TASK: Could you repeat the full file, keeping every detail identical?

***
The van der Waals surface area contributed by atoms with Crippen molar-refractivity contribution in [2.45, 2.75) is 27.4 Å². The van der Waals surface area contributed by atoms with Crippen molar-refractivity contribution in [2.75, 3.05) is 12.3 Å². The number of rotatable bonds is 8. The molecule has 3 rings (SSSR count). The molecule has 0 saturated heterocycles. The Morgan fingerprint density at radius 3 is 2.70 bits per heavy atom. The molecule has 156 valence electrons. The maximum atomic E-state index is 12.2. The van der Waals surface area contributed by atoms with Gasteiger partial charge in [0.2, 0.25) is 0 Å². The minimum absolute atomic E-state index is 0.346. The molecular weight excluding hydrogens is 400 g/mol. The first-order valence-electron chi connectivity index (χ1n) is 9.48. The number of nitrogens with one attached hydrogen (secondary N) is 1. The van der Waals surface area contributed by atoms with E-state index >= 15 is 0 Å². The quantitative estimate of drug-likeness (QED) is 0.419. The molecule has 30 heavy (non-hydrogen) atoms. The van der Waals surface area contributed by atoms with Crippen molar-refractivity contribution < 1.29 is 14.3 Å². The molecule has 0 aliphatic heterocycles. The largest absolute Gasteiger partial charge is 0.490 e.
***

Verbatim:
The van der Waals surface area contributed by atoms with Crippen molar-refractivity contribution in [2.45, 2.75) is 27.4 Å². The van der Waals surface area contributed by atoms with Crippen molar-refractivity contribution in [2.75, 3.05) is 12.3 Å². The number of rotatable bonds is 8. The molecule has 3 rings (SSSR count). The molecule has 0 saturated heterocycles. The Morgan fingerprint density at radius 3 is 2.70 bits per heavy atom. The molecule has 156 valence electrons. The maximum atomic E-state index is 12.2. The van der Waals surface area contributed by atoms with Gasteiger partial charge in [0.2, 0.25) is 0 Å². The minimum absolute atomic E-state index is 0.346. The molecular weight excluding hydrogens is 400 g/mol. The first-order valence-electron chi connectivity index (χ1n) is 9.48. The number of nitrogens with one attached hydrogen (secondary N) is 1. The van der Waals surface area contributed by atoms with E-state index >= 15 is 0 Å². The quantitative estimate of drug-likeness (QED) is 0.419. The molecule has 30 heavy (non-hydrogen) atoms. The van der Waals surface area contributed by atoms with Crippen molar-refractivity contribution < 1.29 is 14.3 Å². The molecule has 0 aliphatic heterocycles. The largest absolute Gasteiger partial charge is 0.490 e.